blur.

I remember being excited to pick out the frames of my first pair of glasses. Not yet five, I selected a brown and blue patterned pair. It was the 1980s, so the frames were large. I wince now when I see them in pictures.

It’s a cliche for a reason: On the drive home, proudly wearing my new frames, I was amazed to see the individual leaves and branches on the trees. Before then, it had all been a green blur against a blue and white blur.

When Mike talks about his childhood memories, he (of the few words) spills forth with detail after detail about growing up . My memories are fuzzier. Blurry. Unreliable, according to my family, who insist that we never had that brown refrigerator I remember.

For a long time, I believed that that was how I was seen: out-of-focus in the background. At school, a smart girl who follows the rules easily becomes invisible. At church, most of the attention fell on the boys. This is troubling to me as a parent: a loving family that affirmed my worth couldn’t overcome the messages I was getting from the world around me. Messages that gave me the idea that nobody saw me.

The people around me could perhaps be forgiven for not making much of a girl who spent most of her time reading and most of her Friday nights at home. The flush of shame and rejection combined with the knowledge that that came with feeling that I couldn’t possibly ever be seen for who I was. In the normal way of teenagers, I thought that not fitting in meant something bigger: that God was also relegating me to the background.

I started to fight these wrongheaded ideas in college, protesting when I was told that what was important about my time there was being a messenger for Jesus. I was beginning to be convinced of just the opposite, that a God who would create me and then only want to see Jesus in me didn’t make any sense.

There were people who taught me that I was important, who listened to my dreams. They looked me straight in the eye and they saw me. I held on to those moments, strung them together like beads on a necklace.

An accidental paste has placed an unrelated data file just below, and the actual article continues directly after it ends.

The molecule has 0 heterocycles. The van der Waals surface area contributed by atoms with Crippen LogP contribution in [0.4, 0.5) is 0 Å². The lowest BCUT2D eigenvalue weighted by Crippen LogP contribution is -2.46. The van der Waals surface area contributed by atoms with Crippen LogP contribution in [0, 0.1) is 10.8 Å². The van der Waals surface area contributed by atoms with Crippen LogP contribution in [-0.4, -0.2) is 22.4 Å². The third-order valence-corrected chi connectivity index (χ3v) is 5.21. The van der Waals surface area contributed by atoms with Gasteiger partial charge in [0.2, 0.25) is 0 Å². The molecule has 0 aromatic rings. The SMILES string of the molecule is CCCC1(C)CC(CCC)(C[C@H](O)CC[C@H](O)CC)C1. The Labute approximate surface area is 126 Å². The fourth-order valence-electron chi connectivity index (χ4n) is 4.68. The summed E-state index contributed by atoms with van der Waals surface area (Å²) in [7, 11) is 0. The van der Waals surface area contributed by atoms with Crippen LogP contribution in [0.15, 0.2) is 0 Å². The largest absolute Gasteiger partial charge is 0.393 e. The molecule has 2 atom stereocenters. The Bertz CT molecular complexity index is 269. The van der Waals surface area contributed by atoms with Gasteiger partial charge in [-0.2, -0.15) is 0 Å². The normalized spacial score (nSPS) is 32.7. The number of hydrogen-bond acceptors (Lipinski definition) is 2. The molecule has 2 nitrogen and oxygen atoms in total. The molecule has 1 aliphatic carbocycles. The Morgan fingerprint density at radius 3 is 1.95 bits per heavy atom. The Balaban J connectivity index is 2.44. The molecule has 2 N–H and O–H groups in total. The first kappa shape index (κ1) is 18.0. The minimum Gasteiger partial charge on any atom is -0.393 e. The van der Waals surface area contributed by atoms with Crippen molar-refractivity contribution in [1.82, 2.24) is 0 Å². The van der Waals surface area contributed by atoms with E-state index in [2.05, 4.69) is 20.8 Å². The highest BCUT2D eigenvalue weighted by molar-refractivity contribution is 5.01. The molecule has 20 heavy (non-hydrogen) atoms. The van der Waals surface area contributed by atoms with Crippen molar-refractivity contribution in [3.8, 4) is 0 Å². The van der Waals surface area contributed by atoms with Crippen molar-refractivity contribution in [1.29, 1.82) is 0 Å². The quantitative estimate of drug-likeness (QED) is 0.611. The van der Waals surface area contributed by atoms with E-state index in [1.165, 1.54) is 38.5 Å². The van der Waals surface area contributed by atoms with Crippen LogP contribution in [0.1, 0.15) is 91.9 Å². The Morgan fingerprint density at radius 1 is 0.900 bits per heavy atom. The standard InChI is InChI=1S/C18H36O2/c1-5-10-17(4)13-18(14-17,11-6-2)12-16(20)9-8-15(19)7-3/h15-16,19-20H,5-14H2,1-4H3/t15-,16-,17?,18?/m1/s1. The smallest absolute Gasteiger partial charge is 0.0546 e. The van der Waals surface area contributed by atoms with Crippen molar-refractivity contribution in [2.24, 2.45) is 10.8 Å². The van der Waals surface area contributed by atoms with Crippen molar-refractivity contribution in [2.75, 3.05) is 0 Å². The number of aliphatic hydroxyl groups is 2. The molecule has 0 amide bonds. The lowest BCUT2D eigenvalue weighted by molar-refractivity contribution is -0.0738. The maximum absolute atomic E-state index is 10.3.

One of my students has been buzzing around the library this week, a purple tiara balanced on top of her curly hair. She chatters as she shelves books and organizes my mess. There’s another who reminds me of Luna Lovegood, and I agree with her when she tells me how awful Bella Swan is as a protagonist. There’s the one whose eyes light up when he sees a new graphic novel he hasn’t read. There’s the one who makes fun of the way I talk, and I smile at him and keep talking. There’s the one who tears up when I read her the recommendation letter I wrote for her. There’s the one who says he’s doing a project on Atticus Finch and he thought I would want to know.

I get fierce inside when I think about them. I want to protect them and I want to hold their hands and I want to set them free. But the truth is that my scope is much more narrow, so I do what I can. I try to see them in the ways that I wanted to be seen, both because I care and because when you have been invisible and then you have been seen, you have no choice but to see.

I have a lot of students and I cannot remember everything about them. But they are more than just a blur and I try to make sure I know that one thing at least.

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